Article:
If your success largely hinges on your quarterback play, then you have to acknowledge that an elite CB significantly hinders the success of the opposing QB which is equally important to winning football.  Otherwise you're just hoping to win shootouts every week.  I mean it really just boils down to having a well-oiled offense vs. a shutdown defense.  A shutdown CB is as vital to your defense as a shutdown OT is to your offense.

Also an elite LT is obviously super important but the returns are less realized when you have other major holes in your o-line, otherwise you're just getting exploited elsewhere (like up the middle for us).  If an LT was the missing piece for us then yeah maybe Jalen Ramsey would be having to cover for 5+ seconds out there.  That being said, same goes for CB...but I would argue Horn kinda was the missing piece for our defense to a much larger degree than Slater would be the missing piece for our o-line.  Finding an LT would have gone a long way towards solidifying our o-line but I think that's something we would have benefited from more in the next couple seasons after one or two more drafts/FAs, to fill our other o-line voids.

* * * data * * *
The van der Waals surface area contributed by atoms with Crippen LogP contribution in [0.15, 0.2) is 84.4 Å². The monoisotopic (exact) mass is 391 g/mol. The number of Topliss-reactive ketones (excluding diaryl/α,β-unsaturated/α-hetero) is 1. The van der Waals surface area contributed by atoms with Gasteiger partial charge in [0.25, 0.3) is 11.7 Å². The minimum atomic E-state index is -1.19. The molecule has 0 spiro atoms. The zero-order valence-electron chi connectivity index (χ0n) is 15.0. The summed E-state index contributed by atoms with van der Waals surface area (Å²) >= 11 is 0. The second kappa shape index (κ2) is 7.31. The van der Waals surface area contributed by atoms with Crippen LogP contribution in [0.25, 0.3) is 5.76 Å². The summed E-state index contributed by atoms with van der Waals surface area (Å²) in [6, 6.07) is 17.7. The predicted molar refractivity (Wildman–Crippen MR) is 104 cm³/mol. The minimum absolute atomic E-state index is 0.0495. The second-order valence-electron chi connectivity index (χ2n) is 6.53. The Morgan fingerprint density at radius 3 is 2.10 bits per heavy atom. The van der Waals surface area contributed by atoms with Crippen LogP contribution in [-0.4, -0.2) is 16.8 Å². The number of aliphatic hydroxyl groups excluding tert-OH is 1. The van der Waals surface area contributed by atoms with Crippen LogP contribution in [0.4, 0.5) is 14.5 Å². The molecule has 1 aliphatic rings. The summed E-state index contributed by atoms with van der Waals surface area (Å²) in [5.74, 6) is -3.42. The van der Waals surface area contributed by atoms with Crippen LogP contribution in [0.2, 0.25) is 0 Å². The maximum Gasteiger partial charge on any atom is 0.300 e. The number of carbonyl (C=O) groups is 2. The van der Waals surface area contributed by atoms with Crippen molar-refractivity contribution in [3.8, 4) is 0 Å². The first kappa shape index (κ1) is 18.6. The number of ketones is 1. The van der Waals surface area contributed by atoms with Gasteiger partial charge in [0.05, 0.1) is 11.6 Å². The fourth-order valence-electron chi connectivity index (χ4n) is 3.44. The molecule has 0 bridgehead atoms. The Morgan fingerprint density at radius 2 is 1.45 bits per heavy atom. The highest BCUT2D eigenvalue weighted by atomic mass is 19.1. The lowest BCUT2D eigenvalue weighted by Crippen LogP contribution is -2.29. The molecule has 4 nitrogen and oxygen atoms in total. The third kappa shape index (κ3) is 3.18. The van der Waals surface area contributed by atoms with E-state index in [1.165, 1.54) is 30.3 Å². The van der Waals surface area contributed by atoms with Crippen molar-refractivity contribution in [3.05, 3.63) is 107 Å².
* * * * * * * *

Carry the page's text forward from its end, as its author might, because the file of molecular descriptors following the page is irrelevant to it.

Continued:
All things equal, I'd probably still take an elite LT over an elite CB just due to the conceptual risk mitigation of injury to your QB.  I just don't think it's the slam-dunk obvious choice that people make it out to be.

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2 hours ago, pantherclaw said:

Is this the thread where we don't care.about our elite defense, and should have reached for a guy?